Since the '60s, the Beatlemaniac has proven to be a different breed of rock fanatic, but even the most passionate of the Fab Four's cult eventually grew up to realize that the world didn't revolve around John, Paul, George and Ringo. O'Donnell (Wonderful Tonight) would do well to add that to his many notes. His eight years of intensive research among all variety of resources provide the reader with an overwhelming panorama of what turns out to be a split-second glance into a pretty average summer day. And while O'Donnell's fictionalized portraits of the young Lennon and McCartney circa that fateful July 6 are charming enough, his book is never just about the young Beatles.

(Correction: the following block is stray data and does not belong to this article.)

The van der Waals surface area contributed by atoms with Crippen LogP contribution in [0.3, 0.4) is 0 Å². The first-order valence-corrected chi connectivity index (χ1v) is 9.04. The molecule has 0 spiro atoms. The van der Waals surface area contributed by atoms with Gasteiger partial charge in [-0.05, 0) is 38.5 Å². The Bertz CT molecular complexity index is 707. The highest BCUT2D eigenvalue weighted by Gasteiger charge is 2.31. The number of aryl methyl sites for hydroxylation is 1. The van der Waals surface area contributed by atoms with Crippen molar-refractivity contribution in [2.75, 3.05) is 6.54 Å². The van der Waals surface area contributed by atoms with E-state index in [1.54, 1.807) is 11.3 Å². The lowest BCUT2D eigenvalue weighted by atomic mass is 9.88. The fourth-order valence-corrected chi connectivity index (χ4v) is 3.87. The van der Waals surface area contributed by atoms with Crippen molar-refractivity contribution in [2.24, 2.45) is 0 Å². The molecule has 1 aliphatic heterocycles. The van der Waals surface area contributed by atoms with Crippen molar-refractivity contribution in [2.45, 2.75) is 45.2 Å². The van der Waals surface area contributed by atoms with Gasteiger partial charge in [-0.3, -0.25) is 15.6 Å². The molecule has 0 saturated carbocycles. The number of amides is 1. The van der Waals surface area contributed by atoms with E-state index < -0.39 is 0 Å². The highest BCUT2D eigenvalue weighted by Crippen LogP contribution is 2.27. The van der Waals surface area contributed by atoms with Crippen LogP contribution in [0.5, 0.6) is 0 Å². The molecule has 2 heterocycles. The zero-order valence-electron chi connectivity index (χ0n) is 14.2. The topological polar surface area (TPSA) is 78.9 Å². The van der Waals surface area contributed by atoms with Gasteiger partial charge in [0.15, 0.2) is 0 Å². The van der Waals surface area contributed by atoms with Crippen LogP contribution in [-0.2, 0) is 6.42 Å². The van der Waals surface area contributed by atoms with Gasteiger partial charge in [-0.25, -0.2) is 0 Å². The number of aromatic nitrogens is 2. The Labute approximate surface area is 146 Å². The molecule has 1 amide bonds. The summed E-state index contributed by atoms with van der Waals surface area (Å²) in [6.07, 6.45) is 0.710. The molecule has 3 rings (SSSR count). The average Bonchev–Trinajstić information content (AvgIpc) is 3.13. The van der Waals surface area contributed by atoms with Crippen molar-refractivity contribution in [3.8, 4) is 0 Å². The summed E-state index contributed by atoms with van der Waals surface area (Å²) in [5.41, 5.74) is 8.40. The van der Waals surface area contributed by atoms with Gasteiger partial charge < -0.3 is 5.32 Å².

O'Donnell has penned an eloquent if slow-going ode to 1957 and everything the least bit relevant-especially the weather. No matter how great their legacy, the Beatles have suffered enough secondhand speculation: they set out to write songs, not history. Their various personas are secure in a handful of movies and books better than this one (listed in O'Donnell's helpful bibliography). Meanwhile, their music continues to arrest the attention of new listeners, just as it did in the band's heyday. This attempt to glimpse the origin of that mystery presumes too much.